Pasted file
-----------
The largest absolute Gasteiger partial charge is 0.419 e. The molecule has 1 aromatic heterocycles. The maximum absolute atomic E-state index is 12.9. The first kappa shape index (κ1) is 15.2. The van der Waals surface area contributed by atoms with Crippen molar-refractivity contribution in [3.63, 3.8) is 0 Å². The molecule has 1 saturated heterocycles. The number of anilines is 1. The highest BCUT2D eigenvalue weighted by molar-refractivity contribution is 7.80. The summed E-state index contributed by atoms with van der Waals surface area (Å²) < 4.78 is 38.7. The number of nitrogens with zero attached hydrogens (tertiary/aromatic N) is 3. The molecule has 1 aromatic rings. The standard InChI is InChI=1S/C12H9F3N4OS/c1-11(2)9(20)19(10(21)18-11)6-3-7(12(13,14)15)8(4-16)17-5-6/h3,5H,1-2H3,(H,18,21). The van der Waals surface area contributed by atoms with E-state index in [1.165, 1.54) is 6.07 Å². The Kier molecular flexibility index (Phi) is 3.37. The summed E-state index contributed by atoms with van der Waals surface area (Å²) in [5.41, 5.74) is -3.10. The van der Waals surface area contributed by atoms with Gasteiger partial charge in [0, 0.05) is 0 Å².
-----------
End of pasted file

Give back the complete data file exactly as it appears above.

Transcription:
The largest absolute Gasteiger partial charge is 0.419 e. The molecule has 1 aromatic heterocycles. The maximum absolute atomic E-state index is 12.9. The first kappa shape index (κ1) is 15.2. The van der Waals surface area contributed by atoms with Crippen molar-refractivity contribution in [3.63, 3.8) is 0 Å². The molecule has 1 saturated heterocycles. The number of anilines is 1. The highest BCUT2D eigenvalue weighted by molar-refractivity contribution is 7.80. The summed E-state index contributed by atoms with van der Waals surface area (Å²) < 4.78 is 38.7. The number of nitrogens with zero attached hydrogens (tertiary/aromatic N) is 3. The molecule has 1 aromatic rings. The standard InChI is InChI=1S/C12H9F3N4OS/c1-11(2)9(20)19(10(21)18-11)6-3-7(12(13,14)15)8(4-16)17-5-6/h3,5H,1-2H3,(H,18,21). The van der Waals surface area contributed by atoms with E-state index in [1.165, 1.54) is 6.07 Å². The Kier molecular flexibility index (Phi) is 3.37. The summed E-state index contributed by atoms with van der Waals surface area (Å²) in [5.41, 5.74) is -3.10. The van der Waals surface area contributed by atoms with Gasteiger partial charge in [0, 0.05) is 0 Å².